Understanding knowledge use for sustainability
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Understanding knowledge use for sustainability

Filetype[PDF-1.38 MB]


  • Journal Title:
    Environmental Science & Policy
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    Scientific research is increasingly motivated to produce knowledge for sustainability decision-making and action. This is driving some funders, academic institutions, and researchers to pursue research approaches that are more interactive with potential users of the knowledge created. Yet despite compelling evidence that these more collaborative approaches lead to increased use, it remains unclear what constitutes use and how to evaluate its societal impact. To understand knowledge utilization better, we use data from in-depth interviews of research project team leaders funded through an applied coastal research program in the United States. We show that, empirically, what constitutes ‘use’ remains elusive: researchers believe that their efforts yield usable knowledge that is impactful but find it difficult to provide clear descriptions about specific uses, user identities, attribution, and evidence of broader outcomes. We argue that rather than an impediment to understanding knowledge utilization, these findings may suggest the inherent messiness of knowledge production and use. These results build on prior findings about the methodological obstacles to studying or explaining knowledge utilization and offer new insight into factors that shape the linking of sustainability knowledge and action.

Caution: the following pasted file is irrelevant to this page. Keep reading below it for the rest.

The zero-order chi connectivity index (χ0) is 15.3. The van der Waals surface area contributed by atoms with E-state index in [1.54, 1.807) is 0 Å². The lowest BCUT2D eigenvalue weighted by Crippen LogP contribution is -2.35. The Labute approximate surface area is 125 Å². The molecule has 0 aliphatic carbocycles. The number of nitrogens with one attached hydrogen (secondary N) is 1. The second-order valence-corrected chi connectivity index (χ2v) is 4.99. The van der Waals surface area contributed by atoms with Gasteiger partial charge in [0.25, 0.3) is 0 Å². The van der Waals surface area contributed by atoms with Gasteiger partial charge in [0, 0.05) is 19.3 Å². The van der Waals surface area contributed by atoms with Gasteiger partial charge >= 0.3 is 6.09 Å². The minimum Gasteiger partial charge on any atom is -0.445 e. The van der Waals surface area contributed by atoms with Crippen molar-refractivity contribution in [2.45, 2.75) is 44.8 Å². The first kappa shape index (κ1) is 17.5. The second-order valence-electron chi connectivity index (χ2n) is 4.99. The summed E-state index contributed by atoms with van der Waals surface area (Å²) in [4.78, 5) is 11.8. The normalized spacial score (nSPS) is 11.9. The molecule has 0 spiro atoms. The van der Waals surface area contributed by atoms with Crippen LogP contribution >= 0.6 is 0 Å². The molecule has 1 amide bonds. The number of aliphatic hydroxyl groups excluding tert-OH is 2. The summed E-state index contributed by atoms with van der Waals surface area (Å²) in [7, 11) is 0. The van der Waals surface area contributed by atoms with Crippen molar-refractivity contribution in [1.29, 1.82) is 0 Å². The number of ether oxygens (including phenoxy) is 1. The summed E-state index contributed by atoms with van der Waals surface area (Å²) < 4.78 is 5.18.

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    Environmental Science & Policy, 120, 222-230
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